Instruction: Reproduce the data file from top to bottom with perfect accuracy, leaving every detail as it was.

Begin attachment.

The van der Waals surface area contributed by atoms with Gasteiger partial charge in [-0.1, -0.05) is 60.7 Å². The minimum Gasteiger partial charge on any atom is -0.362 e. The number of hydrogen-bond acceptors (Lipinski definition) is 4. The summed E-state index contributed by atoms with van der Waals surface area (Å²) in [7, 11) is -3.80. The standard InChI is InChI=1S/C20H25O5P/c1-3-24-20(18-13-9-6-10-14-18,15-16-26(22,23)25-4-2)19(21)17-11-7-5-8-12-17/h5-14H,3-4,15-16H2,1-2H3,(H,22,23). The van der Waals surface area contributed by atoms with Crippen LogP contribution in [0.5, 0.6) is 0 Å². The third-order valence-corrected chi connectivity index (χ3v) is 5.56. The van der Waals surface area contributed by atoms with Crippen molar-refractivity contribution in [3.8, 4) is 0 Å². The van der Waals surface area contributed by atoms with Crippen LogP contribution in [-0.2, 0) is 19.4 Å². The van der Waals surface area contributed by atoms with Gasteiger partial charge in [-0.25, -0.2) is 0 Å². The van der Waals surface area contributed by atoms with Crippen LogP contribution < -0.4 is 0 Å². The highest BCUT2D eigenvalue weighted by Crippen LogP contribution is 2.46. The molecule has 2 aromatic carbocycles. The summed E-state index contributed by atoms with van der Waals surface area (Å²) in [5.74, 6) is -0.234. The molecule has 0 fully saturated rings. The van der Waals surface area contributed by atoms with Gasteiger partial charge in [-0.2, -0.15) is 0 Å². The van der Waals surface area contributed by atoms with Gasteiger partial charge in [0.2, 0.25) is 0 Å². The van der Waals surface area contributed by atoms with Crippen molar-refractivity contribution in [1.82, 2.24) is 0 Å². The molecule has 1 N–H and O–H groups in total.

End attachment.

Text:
The van der Waals surface area contributed by atoms with Gasteiger partial charge in [-0.1, -0.05) is 60.7 Å². The minimum Gasteiger partial charge on any atom is -0.362 e. The number of hydrogen-bond acceptors (Lipinski definition) is 4. The summed E-state index contributed by atoms with van der Waals surface area (Å²) in [7, 11) is -3.80. The standard InChI is InChI=1S/C20H25O5P/c1-3-24-20(18-13-9-6-10-14-18,15-16-26(22,23)25-4-2)19(21)17-11-7-5-8-12-17/h5-14H,3-4,15-16H2,1-2H3,(H,22,23). The van der Waals surface area contributed by atoms with Crippen LogP contribution in [0.5, 0.6) is 0 Å². The third-order valence-corrected chi connectivity index (χ3v) is 5.56. The van der Waals surface area contributed by atoms with Crippen molar-refractivity contribution in [3.8, 4) is 0 Å². The van der Waals surface area contributed by atoms with Crippen LogP contribution in [-0.2, 0) is 19.4 Å². The van der Waals surface area contributed by atoms with Gasteiger partial charge in [-0.25, -0.2) is 0 Å². The van der Waals surface area contributed by atoms with Crippen LogP contribution < -0.4 is 0 Å². The highest BCUT2D eigenvalue weighted by Crippen LogP contribution is 2.46. The molecule has 2 aromatic carbocycles. The summed E-state index contributed by atoms with van der Waals surface area (Å²) in [5.74, 6) is -0.234. The molecule has 0 fully saturated rings. The van der Waals surface area contributed by atoms with Gasteiger partial charge in [-0.2, -0.15) is 0 Å². The van der Waals surface area contributed by atoms with Gasteiger partial charge in [0.2, 0.25) is 0 Å². The van der Waals surface area contributed by atoms with Crippen molar-refractivity contribution in [1.82, 2.24) is 0 Å². The molecule has 1 N–H and O–H groups in total.